10. Help Others
Finally, you should take a few minutes each day to endorse and recommend other people. They will appreciate the gesture and may even return the favor.
These are some of the best ways a real estate agent can use Linkedin to get meaningful results. Do you have any tips for successfully using LinkedIn? Share them in the comments below.
Bill Gassett is a nationally-recognized real estate leader and one of the top RE/MAX salespeople in New England. See all his real estate articles at www.maxrealestateexposure.com.
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By Jay O’Brien
We’ve all received the calls, opened the letters, and deflected the in-person pitches. Real estate is perhaps one of the only industries that attains its workforce through blind recruiting rather than interviewing.
It’s quite simply a numbers game for many brokerages, and the strategy becomes less about value creation for agents and more about the bait.
How do brokers attract more agents and (hopefully) retain them? Unfortunately, the most common misconception is the one that revolves around what truly motivates people: money. If money is truly the greatest motivator, the success of real estate agents would be through the roof since selling a home is the one and only way to get paid. Clearly, this is not the case. But when agents are looking to make a switch, we still hear the question time and time again: “What’s the commission split?”
This is not the question you should be asking. Let’s not forget, 90 percent of zero is still zero.
The relationship between a brokerage and an agent should be mutually beneficial, and monetary rewards should not be top priority. Don’t put the cart before the horse. First, start by asking yourself these questions:
- “What has my business looked like in the last year?”
- “Did I do more business each year? How much more?”
- “What are my biggest challenges right now?”
- “Where do I need coaching?”
- “What are my goals for this year, and the next, and the next?”
If you do not know the answer to all of these questions, how in the world is your broker going to know?
In such a heavily self-disciplined environment, it’s very easy to notice when a real estate agent becomes complacent. If there is a problem, struggle, or challenge, it’s very difficult to identify it and face it alone. Instead, an agent is more likely to think they are in the wrong office or behind the wrong brand. They might think an office change will correct their productivity.
It is paramount for an agent to position themselves with a person, or people rather than a brand, company, office, etc. The genuine growth of a real estate professional cannot be quantified in purely commission splits. Remember the saying, “You get what you pay for?” Often, if the commission split ratios are dramatically skewed in the favor of the agent (especially from day one), then usually there is very little value being added from the brokerage. It’s simple business 101: You can’t spend more money than you make.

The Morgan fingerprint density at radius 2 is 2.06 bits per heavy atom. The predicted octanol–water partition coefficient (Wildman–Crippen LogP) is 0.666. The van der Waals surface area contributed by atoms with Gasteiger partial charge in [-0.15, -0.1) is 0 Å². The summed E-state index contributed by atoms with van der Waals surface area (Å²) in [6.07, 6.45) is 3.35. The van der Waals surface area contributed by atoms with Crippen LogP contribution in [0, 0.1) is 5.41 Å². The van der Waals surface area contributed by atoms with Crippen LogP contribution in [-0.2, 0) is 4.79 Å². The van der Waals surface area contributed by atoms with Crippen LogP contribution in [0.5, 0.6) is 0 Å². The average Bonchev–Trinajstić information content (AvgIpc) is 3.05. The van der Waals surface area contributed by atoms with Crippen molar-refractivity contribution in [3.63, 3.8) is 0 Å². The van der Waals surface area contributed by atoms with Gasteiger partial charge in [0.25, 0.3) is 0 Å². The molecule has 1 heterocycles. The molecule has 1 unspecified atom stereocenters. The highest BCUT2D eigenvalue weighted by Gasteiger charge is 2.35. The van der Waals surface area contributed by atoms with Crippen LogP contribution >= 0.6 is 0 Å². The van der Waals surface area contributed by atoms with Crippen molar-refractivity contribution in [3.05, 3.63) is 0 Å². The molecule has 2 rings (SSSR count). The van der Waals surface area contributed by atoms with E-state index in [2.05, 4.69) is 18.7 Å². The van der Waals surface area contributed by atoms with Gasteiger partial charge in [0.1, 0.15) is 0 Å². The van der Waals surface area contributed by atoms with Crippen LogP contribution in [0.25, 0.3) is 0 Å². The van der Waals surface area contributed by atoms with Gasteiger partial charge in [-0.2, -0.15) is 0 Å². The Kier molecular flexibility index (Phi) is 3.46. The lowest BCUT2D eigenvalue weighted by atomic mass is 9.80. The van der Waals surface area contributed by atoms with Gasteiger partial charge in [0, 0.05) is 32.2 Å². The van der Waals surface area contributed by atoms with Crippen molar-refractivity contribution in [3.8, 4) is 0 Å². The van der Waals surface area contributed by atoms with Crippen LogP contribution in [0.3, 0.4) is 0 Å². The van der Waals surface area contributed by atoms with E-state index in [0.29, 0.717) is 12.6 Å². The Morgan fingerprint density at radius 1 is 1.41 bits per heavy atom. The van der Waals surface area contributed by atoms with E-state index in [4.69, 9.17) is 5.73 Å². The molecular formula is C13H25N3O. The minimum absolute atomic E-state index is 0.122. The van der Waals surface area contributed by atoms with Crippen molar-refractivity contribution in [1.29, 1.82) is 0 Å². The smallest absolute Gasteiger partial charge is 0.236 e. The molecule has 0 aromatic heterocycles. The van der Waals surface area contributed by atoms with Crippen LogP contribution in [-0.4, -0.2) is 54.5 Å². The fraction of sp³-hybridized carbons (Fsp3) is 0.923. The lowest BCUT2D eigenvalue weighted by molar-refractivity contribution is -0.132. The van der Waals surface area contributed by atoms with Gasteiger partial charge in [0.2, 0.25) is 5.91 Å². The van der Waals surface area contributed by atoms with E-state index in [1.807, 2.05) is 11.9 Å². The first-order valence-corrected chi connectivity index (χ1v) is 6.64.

I am constantly looking to grow in various aspects of my own life, so I have a personal coach for several things: golf, yoga, CrossFit, AND business. If an office has promised you the moon and the stars along with a compensation plan that is too good to be true, something probably doesn’t smell right. I would venture to guess that most agents reading this would agree that doing 25 deals a year at 75 percent is much better than doing two at 90 percent.
With that, find your person, your mentor. Find someone who can hold you accountable and coach you to greatness. It is absolutely critical to your success. Take that path, and watch the money follow.
By Alyssa Hellman
Sometimes it seems like new real estate products are released every day. It’s easy to become distracted by trying every new marketing tool or tech gadget, but over time the luster fades and you’ve got to get back to business. Here are my five tips to tighten your real estate tool belt and decide what products you really need.
1. Get in touch with your local and state association. Your association doesn’t charge their dues just for membership. Most associations offer a slew of services that allow agents to operate their businesses effectively, yet many of these tools & services go unused simply because agents don’t know they exist! Explore your association’s offerings to see if there are free or discount offerings of tools you already use or things that would be helpful moving forward.
2. Have a plan and commit. Without a concrete plan of what you want to do, you make yourself susceptible to “shiny object syndrome” – using tools just because of hype rather than utility. Knowing what you want to deliver to clients (e.g. your niche or specialty, special services, company culture, or brand) should be guided by your plan with an eye on new tools, not the other way around.
3. Master your craft. I wouldn’t trust someone with a drill who has never used a screwdriver. Before you add to your tool belt, make sure you have mastered the tools that you already have. Or, make sure you contract with someone who has mastery of the tools. You don’t have to be a jack of all trades to deliver great service. Master your own craft and don’t be afraid to partner with other masters of their craft to deliver great service.
4. Network with your peers. Sure, you want to stand apart from the competition, but you can gain a lot from working with each other. Your clients choose you for you. I have learned about some of my favorite systems from my peers and continue to actively engage with them to learn from each other and grow professionally.
5. Know when to hold em’, know when to fold em’. Don’t feel the need to stay signed on with something you never use. As your business grows, it will evolve. Your tools will need to evolve too, so something that worked at one point, won’t always work later on. Be flexible in your business and evaluate your tools regularly to make sure they are still helping you, not holding you back.
Regardless of the products you choose, you must remember that they are just tools. At its core, real estate is a relationship business and your tools should always help you enhance, not distract, from your relationships.
Alyssa Hellman is the Go Leader at Better Homes & Gardens Real Estate, Go Realty based in Cary, N.C., serving Raleigh-Durham and surrounding areas. You can find Alyssa on Twitter @AVHellman or visit her website www.alyssahellman.com.